Skip to main content

FOREST GUESTS (by Oludipe Samuel)



We must set ears
To the oak; Before earth comes bare,
Walnut-froth suckles the sky - as who would
Await dread on a feathered night,
Wreathe oil-lamp in faint smoke
To offer swollen noses of these silent gods

To wake the path home, wipe
Your knives against the baobab counterpane,
Hear the spliced phrases of sap
Not grumbles of hunters lost,
Silenced in wilted hoots of night children,
Rasps in the vale, unnerved
Beetle-wings and river mussel lean
On shrub-toothed shadows. Cut your sight
And brush your ears alone on the bark;
Yours the healing brew...

Foot for tremor, the knee, hoarfrost
Let steeds - tenuous to sight -
The darker tangles tramp. For sooner
Shall you defy webs of grimace
To stroke enamoured seam of human mysteries
But they mock you, these raised voices
Of forebodings after a barren journey:
New tales - curses prised from the scab -
An avant-garde shock, intricacies spun
On chronic trails where treads came heavy,
Brainwaves drench the drone
Of a passing foreign breeze

On this
State, it shall be - a cold cruel bid
For deities. But there was warmness
Where you trampled dew-pearled leaves,
Impale slices on slivers, sacred

Oh we promise warmth of
Desolate hours, soft receding
Of bristly cairns as the chaste blooming...
But who shall await dread
Where it gazed upon our noses -
Alas, it is night.

(Samuel is a young, notable Nigerian poet)

Comments

Popular posts from this blog

The Mark of the Lost: A Review of Chetachi Igbokwe’s Stage Play -Homecoming

In a time when theatres face a dearth of good pieces and theatrical performances gradually fade into plain text, the need for a homecoming of the art form, its representation of the dramatic, becomes important. Homecoming is an unpublished play that brings to the fore, the old craft of tragic dramatic art. Written by Chetachi Igbokwe and directed by Ugochukwu Victor Ugwu. The play premiered at the New Arts Theatre, University of Nigeria, Nsukka under the auspices of the Maestro Theatre. The play, which more beautifully, is a debut, brings you closer to African art, draws you in to fear, pity, myth, and of course plunges you afresh into a communion of tragedy; that man is born broken, for he lives by mending his brokenness, and only his chi becomes his death or salvation. The play is an Act on three characters: Nwakibe, Adannaya, his wife, and Nebeolisa, a lost son who appears to us as just Mr. Johnson; a writer from Moldova who becomes a neighbor to Nwakibe, whom he rents a room o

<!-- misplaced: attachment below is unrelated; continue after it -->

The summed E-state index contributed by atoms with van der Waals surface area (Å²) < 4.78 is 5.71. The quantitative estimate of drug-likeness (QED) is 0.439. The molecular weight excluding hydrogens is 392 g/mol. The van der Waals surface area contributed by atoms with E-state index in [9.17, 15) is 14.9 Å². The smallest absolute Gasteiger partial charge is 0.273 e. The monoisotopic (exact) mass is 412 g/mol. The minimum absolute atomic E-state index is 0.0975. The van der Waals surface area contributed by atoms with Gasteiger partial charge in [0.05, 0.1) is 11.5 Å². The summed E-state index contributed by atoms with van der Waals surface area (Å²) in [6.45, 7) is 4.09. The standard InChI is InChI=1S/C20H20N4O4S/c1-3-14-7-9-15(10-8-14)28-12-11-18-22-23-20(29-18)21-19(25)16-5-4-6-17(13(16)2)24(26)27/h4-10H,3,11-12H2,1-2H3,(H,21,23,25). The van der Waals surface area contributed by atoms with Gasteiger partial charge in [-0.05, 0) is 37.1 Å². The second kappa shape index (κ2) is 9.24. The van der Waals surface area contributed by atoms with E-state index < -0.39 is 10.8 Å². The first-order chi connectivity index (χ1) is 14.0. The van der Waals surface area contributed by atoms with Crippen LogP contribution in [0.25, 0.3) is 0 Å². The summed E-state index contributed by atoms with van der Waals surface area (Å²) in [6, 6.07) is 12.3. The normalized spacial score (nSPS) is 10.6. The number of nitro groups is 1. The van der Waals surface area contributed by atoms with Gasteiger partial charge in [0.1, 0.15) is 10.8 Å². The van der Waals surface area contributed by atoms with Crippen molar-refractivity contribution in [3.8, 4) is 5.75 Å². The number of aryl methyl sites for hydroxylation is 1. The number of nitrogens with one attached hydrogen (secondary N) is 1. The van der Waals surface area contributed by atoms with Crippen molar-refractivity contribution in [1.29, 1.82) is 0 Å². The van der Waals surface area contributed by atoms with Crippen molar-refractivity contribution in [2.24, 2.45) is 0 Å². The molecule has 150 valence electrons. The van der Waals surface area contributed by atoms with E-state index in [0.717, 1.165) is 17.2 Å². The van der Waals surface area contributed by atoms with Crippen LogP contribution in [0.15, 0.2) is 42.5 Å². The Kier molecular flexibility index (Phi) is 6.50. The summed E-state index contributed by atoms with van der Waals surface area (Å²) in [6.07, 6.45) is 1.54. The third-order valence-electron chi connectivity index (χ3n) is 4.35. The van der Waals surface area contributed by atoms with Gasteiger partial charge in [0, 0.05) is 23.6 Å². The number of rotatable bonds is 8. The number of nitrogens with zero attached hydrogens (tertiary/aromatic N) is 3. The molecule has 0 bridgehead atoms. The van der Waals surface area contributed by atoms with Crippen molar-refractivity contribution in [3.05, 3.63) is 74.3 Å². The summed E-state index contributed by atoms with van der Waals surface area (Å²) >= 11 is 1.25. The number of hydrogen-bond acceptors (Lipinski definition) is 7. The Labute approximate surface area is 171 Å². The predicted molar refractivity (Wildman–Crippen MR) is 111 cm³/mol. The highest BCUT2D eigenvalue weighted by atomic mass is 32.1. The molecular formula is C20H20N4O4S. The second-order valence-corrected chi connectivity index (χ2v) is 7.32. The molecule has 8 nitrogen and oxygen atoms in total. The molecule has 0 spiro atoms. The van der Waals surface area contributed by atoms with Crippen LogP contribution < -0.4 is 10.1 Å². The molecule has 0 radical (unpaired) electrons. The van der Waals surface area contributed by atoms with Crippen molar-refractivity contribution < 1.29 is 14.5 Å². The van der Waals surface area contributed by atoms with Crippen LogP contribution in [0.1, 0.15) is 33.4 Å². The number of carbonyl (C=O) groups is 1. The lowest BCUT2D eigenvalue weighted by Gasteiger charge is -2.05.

MEMORY'S INESCAPABILITY: A review of IFÉSINÀCHI NWÁDIKÈ'S How Morning Remembers The Night by Ikechukwu Iwuagwu

Author: Ifésinàchi Nwádikè' Publisher: Winepress Publishing & Griots Lounge Publishing Year: 2020 Pagination: 66 Reviewer: Ikechukwu Iwuagwu The inextricability of literature and reality is a standard which gives literary pieces varying degrees of quality. Grief, sorrow, regret, joy and happiness amongst others are fabrics or components which lace our memories. Ifesinachi Nwadike's 33 poem collection titled How Morning Remembers the Night bares relentlessly the colour and mien of memories as regard to the poet, and by extension his immediate society. Ushering us in with an introit which in my view, is a painting with words which gives us a nutshell of this literary master piece, more or less a foreshadow, Nwadike shows his proclivity for activism and concern for ones nation:   Grief came knocking on my heart's door... Grief of a comrade, in a hurry, No goodbyes...    Of activists, nationalists, patriots whose bloods, their nation's root sprout in

Dalu's Diary by Ogechi Ezeji : Children's Literature in Nigeria is Coming Back

I felt like a child once again, after reading Ogechi Ezeji’s Dalu’s Diary , a book of fiction for children and adults alike.The feeling I got from reading this work is akin to the one I got from reading Chinua Achebe’s Chike and the River , Onuora Nzekwu’s Eze Goes to School, Cyprian Ekwensi’s The Drummer Boy and all other great children fictions of Nigeria’s literary golden age, so many years ago. In the story, little Chukwudalu Aniche is obsessed with his diary, which he kept and wrote in at every turn of an important event that moves him to write. He initially lived in Owerri with his parents, Mr and Mrs Aniche and his beloved uncle Akachi, before his accountant father was transferred to Abuja, on account of his honesty and determination towards his job. Through Dalu’s diary, we are able to understand the inner workings of the young boy’s mind, his family, his closeness with his uncle, his view of his maternal aunt and her erratic daughter and most of all, his percept